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Thanks for the feedback. I have the Ford Transit Gemini. I've looked into small vehicles and the best candidates are the Smart fortwo and the Fiat 500. The Smart car curb weight is 1800 lbs and the Fiat is 2366 lbs. If I've done the math right the combined weight with the Fiat comes in at about 750 lbs under the limit. This might be too close, not sure. The smart car would seem to be acceptable relative to the combined weight limit but the limitations of the car itself are a concern. Thanks to all for the useful information. Jimboe
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Old 02-02-2017, 03:38 PM   #11
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Originally Posted by Chance View Post
You're absolutely correct that 185 HP isn't much power, but I think I would personally be OK with it for up to 15,000 pounds of combined weight.

If we look at other diesels in very large luxury coaches, they have even less power for their weight/mass. Thor makes 360 HP diesel pusher with up to 45,000-pound GCWR, and a 450 HP with up to 60,000-pound GCWR. These work out to 120 HP (or less) for every 15,000 pounds, so by comparison 185 HP isn't that bad on the steepest hills.

Its not about the HP with heavy loads and towing. Diesels never have all the much horsepower. Its about the Torque and that has 325ftlbs of torque which should be plenty. You are rated for 15k GCWR so I'm sure you drive train is built and geared for that much weight.

If it was me I would worry about being overloaded. The only way to know for sure is to weigh the rv AND the car. You can pull both onto the scale at once. there are 2 pads on the scale. Put a tire of the rv on 2 different pads so you know your front to rear and then put the car on the third pad.
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Old 02-02-2017, 03:59 PM   #12
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Thank you, just located a scale near me. Appreciate your help. Jimboe
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Old 02-02-2017, 04:37 PM   #13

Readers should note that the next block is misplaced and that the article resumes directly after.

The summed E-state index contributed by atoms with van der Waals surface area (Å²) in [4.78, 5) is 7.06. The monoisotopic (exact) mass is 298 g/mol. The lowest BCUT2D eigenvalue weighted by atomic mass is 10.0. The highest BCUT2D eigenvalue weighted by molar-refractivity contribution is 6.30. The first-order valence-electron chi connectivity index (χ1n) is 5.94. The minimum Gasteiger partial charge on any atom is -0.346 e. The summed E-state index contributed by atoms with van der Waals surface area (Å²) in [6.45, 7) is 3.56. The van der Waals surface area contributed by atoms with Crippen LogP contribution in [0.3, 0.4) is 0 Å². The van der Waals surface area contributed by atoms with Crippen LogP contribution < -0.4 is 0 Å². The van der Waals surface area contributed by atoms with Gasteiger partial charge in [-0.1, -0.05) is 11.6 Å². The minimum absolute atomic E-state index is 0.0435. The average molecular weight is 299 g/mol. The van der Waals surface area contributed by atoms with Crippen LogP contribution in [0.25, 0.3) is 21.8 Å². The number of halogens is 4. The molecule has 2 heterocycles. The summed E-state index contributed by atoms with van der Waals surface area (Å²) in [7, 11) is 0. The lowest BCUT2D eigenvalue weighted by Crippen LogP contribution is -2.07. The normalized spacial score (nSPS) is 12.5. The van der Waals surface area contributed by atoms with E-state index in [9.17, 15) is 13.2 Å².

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Its not about the HP with heavy loads and towing. Diesels never have all the much horsepower. Its about the Torque and that has 325ftlbs of torque which should be plenty.

You are rated for 15k GCWR so I'm sure you drive train is built and geared for that much weight. ....cut.....

I agree it should be enough torque, but don't agree that it's not about HP.

Torque numbers at the crankshaft in themselves (by themselves) are next to useless information when calculating performance. What matters is how much torque reaches the driven wheels, and given a certain set of road conditions (like vehicle speed), that's HORSEPOWER.

Objective testing shows over and over again that HP is what is important to accelerate or climb faster, but for some reason "torque" is sensed by drivers as being more important. Drivers swear that torque pulls harder but stopwatches say otherwise. Like MotorTrend stated after a gasoline versus diesel comparison, "diesels feel fast, gas is fast".

Also note that during uphill towing tests of heavy duty diesel pickups that engines run at or close to maximum horsepower RPMs, not at maximum "torque" RPMs. It just shows that more engine power is more productive than more engine torque.

Anyway, sorry to get so technical, it's just that it's one of the first topics covered when studying internal combustion engines.